Indian theatre buffs will be spoilt for choice this weekend, as two new productions by home-grown theatre outfits debut at the same time.
Tara is a piece performed in English that deals with the lives of a pair of conjoined twins after their separation surgery at birth. Put on by the veteran Ravindran Drama Group, it opens today at 8pm at the Drama Centre Black Box in the National Library building in Victoria Street.
Simultaneously, Magudi, a light-hearted Tamil musical adaptation of the Pied Piper Of Hamlin, will play at the Goodman Arts Centre. The new company staging it, 2Tango Dazzle, is helmed by Karthikeyan Somasundram and Sashirekka Rountan, who have been in Indian theatre for more than 10 years.
The directors of both companies say their mission is the same: to deliver quality Indian- themed theatre to a wider audience.
Tara is the first full-length English play in a series launched by the Ravindran Drama Group in a bid to stage more female-centric plays, says managing director T Nakulan.
"We've been primarily a Tamil theatre group so far, but the face of the Indian community is changing with more expatriates and new citizens coming in. We want our productions to be more mainstream, so we can bring this cultural product to our friends of other races," he adds.
It was a fortuitous twist then that the play's director, Mayura Baweja, received casting applications from non-Indian actors.
She explains: "The play deals with issues that progeny from a mixed marriage face. In fact, after the first rehearsal, we started talking about our own backgrounds. The actors are of varied descent - we have Sharon Frese, who is British Afro- Caribbean. Krissy Jesudason's mum is from the Philippines, but she is Singaporean. So there was plenty of dialogue about negotiating identity."
Actress Tyen Fong, 19, who is of Chinese, Jewish and Malay descent and is playing nosy neighbour Ruby in the show, says: "I think the inter-cultural approach, coupled with how Mayura incorporated our personalities into our characters, made it more layered."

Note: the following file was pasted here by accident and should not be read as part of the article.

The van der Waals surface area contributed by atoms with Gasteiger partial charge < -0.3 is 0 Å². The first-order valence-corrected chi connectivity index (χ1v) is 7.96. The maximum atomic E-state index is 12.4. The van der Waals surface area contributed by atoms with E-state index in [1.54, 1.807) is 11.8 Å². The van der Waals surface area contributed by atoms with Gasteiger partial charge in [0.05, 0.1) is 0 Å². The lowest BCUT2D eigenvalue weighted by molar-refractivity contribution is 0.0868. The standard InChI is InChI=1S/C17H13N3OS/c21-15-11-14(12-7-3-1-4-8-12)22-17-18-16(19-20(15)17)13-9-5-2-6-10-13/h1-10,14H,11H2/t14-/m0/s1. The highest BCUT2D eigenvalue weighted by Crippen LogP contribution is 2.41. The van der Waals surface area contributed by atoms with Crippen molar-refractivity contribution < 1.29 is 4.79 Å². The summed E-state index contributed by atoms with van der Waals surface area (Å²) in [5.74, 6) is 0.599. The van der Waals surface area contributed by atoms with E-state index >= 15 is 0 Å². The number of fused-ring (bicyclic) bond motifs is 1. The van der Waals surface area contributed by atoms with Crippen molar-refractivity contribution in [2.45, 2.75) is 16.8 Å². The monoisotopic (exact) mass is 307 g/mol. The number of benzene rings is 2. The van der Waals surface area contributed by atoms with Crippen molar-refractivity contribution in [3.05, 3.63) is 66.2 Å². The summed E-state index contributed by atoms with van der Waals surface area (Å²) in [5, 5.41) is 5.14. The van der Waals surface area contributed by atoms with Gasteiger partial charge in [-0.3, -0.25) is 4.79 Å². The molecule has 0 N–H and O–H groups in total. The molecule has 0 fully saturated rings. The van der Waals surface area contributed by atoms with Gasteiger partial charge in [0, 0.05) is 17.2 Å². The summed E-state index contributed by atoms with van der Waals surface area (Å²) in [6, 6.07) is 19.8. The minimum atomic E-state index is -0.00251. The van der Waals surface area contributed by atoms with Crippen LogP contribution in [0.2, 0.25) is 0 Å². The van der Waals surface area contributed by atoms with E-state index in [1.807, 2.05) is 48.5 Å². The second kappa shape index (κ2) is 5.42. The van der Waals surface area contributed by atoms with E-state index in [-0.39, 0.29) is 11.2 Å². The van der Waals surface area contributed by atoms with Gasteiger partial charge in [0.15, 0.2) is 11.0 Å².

Rountan, who is directing Magudi, is confident that her play, which has no English surtitles, can bridge the language gap and strike a chord in viewers.
"We also localised the play by touching on issues such as the fight against dengue, and universal themes such as friendship and teamwork," she says. The play, which received support from agencies such as the People's Association and the National Environment Agency, will be staged at community clubs in Toa Payoh and Jurong later in the month, following its opening night.
A new entrant on the scene, 2Tango Dazzle was set up last June and has since staged two productions, including an adaptation of Quentin Tarantino's film, Reservoir Dogs (1992), about a diamond heist. Both were well-received, according to Rountan.
"One of our challenges is that we are very small. We've had to recycle resources, and as a team we had to double up in our roles and work longer hours," says Somasundram, who is 2Tango Dazzle's company director.
Veteran theatre practitioner G. Selvanathan, who heads Indian theatre stalwart Avant Theatre, believes that more offerings are healthy for the scene. His company is in the midst of preparations for Quarters, a play about life in Singapore in the 1970s, to be staged in June.
"Things are getting vibrant, and there are more shows with Western influences now. It's also easier to watch shows, thanks to surtitles. But it's important to draw audiences based on quality," he says.
Regular theatregoer Sandra Ganapragasam, 26, a civil servant, agrees there is more buzz now. She intends to catch Magudi this weekend.
She says: "I enjoyed 2Tango Dazzle's previous productions, especially their heist comedy. It was funny and I was taken with one of the actors."